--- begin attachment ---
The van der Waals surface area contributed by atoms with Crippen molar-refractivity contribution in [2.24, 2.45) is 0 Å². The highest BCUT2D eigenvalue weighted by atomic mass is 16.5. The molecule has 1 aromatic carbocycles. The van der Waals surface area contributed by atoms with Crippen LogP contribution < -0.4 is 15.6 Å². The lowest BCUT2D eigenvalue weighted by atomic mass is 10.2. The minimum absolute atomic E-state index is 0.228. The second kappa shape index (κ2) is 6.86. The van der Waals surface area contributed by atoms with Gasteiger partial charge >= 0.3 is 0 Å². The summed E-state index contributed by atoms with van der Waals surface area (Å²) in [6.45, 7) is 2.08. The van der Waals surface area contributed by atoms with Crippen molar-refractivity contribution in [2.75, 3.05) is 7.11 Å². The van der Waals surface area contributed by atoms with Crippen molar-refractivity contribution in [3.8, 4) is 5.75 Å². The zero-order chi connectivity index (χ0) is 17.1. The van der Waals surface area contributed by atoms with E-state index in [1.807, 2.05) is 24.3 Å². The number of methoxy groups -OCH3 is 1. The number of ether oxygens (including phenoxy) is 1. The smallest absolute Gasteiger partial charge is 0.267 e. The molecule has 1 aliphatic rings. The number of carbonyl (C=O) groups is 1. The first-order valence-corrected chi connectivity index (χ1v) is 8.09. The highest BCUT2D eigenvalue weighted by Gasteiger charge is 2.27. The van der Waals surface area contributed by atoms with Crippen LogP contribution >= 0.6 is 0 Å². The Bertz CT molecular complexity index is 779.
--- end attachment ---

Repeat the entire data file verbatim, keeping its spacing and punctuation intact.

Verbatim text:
The van der Waals surface area contributed by atoms with Crippen molar-refractivity contribution in [2.24, 2.45) is 0 Å². The highest BCUT2D eigenvalue weighted by atomic mass is 16.5. The molecule has 1 aromatic carbocycles. The van der Waals surface area contributed by atoms with Crippen LogP contribution < -0.4 is 15.6 Å². The lowest BCUT2D eigenvalue weighted by atomic mass is 10.2. The minimum absolute atomic E-state index is 0.228. The second kappa shape index (κ2) is 6.86. The van der Waals surface area contributed by atoms with Gasteiger partial charge >= 0.3 is 0 Å². The summed E-state index contributed by atoms with van der Waals surface area (Å²) in [6.45, 7) is 2.08. The van der Waals surface area contributed by atoms with Crippen molar-refractivity contribution in [2.75, 3.05) is 7.11 Å². The van der Waals surface area contributed by atoms with Crippen molar-refractivity contribution in [3.8, 4) is 5.75 Å². The zero-order chi connectivity index (χ0) is 17.1. The van der Waals surface area contributed by atoms with E-state index in [1.807, 2.05) is 24.3 Å². The number of methoxy groups -OCH3 is 1. The number of ether oxygens (including phenoxy) is 1. The smallest absolute Gasteiger partial charge is 0.267 e. The molecule has 1 aliphatic rings. The number of carbonyl (C=O) groups is 1. The first-order valence-corrected chi connectivity index (χ1v) is 8.09. The highest BCUT2D eigenvalue weighted by Gasteiger charge is 2.27. The van der Waals surface area contributed by atoms with Crippen LogP contribution >= 0.6 is 0 Å². The Bertz CT molecular complexity index is 779.